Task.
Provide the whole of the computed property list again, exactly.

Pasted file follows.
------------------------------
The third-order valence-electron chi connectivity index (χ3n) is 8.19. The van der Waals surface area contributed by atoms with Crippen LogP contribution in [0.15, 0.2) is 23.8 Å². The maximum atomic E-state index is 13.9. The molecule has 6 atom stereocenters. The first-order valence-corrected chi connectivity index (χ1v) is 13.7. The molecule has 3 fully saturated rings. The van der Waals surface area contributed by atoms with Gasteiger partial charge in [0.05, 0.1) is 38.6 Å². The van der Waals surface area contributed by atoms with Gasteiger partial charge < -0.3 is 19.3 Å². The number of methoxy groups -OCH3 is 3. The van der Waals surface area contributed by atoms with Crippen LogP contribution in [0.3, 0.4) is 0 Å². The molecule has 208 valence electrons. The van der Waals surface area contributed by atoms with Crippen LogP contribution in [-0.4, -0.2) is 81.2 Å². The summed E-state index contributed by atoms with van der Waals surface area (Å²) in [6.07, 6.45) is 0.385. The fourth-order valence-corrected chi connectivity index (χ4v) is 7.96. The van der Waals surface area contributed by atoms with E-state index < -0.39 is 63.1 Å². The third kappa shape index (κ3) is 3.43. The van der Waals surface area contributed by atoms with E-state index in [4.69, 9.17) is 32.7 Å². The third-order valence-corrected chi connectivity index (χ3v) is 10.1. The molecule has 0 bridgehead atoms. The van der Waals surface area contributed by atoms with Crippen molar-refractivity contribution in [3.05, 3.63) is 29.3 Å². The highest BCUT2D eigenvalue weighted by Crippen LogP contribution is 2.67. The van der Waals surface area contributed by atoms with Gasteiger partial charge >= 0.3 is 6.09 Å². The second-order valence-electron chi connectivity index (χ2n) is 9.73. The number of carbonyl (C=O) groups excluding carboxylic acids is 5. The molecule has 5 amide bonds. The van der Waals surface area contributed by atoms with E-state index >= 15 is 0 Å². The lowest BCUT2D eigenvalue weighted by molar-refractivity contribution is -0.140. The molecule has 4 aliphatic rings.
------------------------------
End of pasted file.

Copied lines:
The third-order valence-electron chi connectivity index (χ3n) is 8.19. The van der Waals surface area contributed by atoms with Crippen LogP contribution in [0.15, 0.2) is 23.8 Å². The maximum atomic E-state index is 13.9. The molecule has 6 atom stereocenters. The first-order valence-corrected chi connectivity index (χ1v) is 13.7. The molecule has 3 fully saturated rings. The van der Waals surface area contributed by atoms with Gasteiger partial charge in [0.05, 0.1) is 38.6 Å². The van der Waals surface area contributed by atoms with Gasteiger partial charge < -0.3 is 19.3 Å². The number of methoxy groups -OCH3 is 3. The van der Waals surface area contributed by atoms with Crippen LogP contribution in [0.3, 0.4) is 0 Å². The molecule has 208 valence electrons. The van der Waals surface area contributed by atoms with Crippen LogP contribution in [-0.4, -0.2) is 81.2 Å². The summed E-state index contributed by atoms with van der Waals surface area (Å²) in [6.07, 6.45) is 0.385. The fourth-order valence-corrected chi connectivity index (χ4v) is 7.96. The van der Waals surface area contributed by atoms with E-state index < -0.39 is 63.1 Å². The third kappa shape index (κ3) is 3.43. The van der Waals surface area contributed by atoms with E-state index in [4.69, 9.17) is 32.7 Å². The third-order valence-corrected chi connectivity index (χ3v) is 10.1. The molecule has 0 bridgehead atoms. The van der Waals surface area contributed by atoms with Crippen molar-refractivity contribution in [3.05, 3.63) is 29.3 Å². The highest BCUT2D eigenvalue weighted by Crippen LogP contribution is 2.67. The van der Waals surface area contributed by atoms with Gasteiger partial charge >= 0.3 is 6.09 Å². The second-order valence-electron chi connectivity index (χ2n) is 9.73. The number of carbonyl (C=O) groups excluding carboxylic acids is 5. The molecule has 5 amide bonds. The van der Waals surface area contributed by atoms with E-state index >= 15 is 0 Å². The lowest BCUT2D eigenvalue weighted by molar-refractivity contribution is -0.140. The molecule has 4 aliphatic rings.